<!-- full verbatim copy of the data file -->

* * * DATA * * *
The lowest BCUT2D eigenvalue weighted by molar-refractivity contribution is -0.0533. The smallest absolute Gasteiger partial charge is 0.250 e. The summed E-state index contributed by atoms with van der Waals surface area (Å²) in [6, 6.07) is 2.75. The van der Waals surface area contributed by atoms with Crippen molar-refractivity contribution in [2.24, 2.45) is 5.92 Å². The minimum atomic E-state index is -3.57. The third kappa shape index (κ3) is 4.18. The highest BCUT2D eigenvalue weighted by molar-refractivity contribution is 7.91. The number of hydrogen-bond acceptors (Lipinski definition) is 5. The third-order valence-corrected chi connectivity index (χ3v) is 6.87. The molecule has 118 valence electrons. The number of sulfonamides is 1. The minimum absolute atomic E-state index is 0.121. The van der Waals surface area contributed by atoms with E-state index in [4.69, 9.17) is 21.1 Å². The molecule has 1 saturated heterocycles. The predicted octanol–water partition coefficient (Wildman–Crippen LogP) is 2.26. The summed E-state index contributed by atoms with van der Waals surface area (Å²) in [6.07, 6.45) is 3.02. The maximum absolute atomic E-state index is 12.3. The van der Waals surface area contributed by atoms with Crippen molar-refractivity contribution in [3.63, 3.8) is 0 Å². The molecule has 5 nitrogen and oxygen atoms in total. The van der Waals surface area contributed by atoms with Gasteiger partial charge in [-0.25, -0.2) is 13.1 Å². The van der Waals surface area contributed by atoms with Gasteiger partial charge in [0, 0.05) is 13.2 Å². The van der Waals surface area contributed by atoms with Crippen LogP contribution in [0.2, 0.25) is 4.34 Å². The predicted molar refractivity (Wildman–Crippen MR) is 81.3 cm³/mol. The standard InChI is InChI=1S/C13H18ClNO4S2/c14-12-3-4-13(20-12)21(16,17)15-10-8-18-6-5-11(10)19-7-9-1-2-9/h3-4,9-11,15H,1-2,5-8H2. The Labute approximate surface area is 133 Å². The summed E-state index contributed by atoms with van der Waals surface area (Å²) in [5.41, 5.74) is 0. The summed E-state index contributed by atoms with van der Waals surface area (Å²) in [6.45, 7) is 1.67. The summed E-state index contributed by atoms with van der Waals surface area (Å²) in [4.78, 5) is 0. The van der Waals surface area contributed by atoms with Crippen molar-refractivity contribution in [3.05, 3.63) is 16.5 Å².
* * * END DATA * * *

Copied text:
The lowest BCUT2D eigenvalue weighted by molar-refractivity contribution is -0.0533. The smallest absolute Gasteiger partial charge is 0.250 e. The summed E-state index contributed by atoms with van der Waals surface area (Å²) in [6, 6.07) is 2.75. The van der Waals surface area contributed by atoms with Crippen molar-refractivity contribution in [2.24, 2.45) is 5.92 Å². The minimum atomic E-state index is -3.57. The third kappa shape index (κ3) is 4.18. The highest BCUT2D eigenvalue weighted by molar-refractivity contribution is 7.91. The number of hydrogen-bond acceptors (Lipinski definition) is 5. The third-order valence-corrected chi connectivity index (χ3v) is 6.87. The molecule has 118 valence electrons. The number of sulfonamides is 1. The minimum absolute atomic E-state index is 0.121. The van der Waals surface area contributed by atoms with E-state index in [4.69, 9.17) is 21.1 Å². The molecule has 1 saturated heterocycles. The predicted octanol–water partition coefficient (Wildman–Crippen LogP) is 2.26. The summed E-state index contributed by atoms with van der Waals surface area (Å²) in [6.07, 6.45) is 3.02. The maximum absolute atomic E-state index is 12.3. The van der Waals surface area contributed by atoms with Crippen molar-refractivity contribution in [3.63, 3.8) is 0 Å². The molecule has 5 nitrogen and oxygen atoms in total. The van der Waals surface area contributed by atoms with Gasteiger partial charge in [-0.25, -0.2) is 13.1 Å². The van der Waals surface area contributed by atoms with Gasteiger partial charge in [0, 0.05) is 13.2 Å². The van der Waals surface area contributed by atoms with Crippen LogP contribution in [0.2, 0.25) is 4.34 Å². The predicted molar refractivity (Wildman–Crippen MR) is 81.3 cm³/mol. The standard InChI is InChI=1S/C13H18ClNO4S2/c14-12-3-4-13(20-12)21(16,17)15-10-8-18-6-5-11(10)19-7-9-1-2-9/h3-4,9-11,15H,1-2,5-8H2. The Labute approximate surface area is 133 Å². The summed E-state index contributed by atoms with van der Waals surface area (Å²) in [5.41, 5.74) is 0. The summed E-state index contributed by atoms with van der Waals surface area (Å²) in [6.45, 7) is 1.67. The summed E-state index contributed by atoms with van der Waals surface area (Å²) in [4.78, 5) is 0. The van der Waals surface area contributed by atoms with Crippen molar-refractivity contribution in [3.05, 3.63) is 16.5 Å².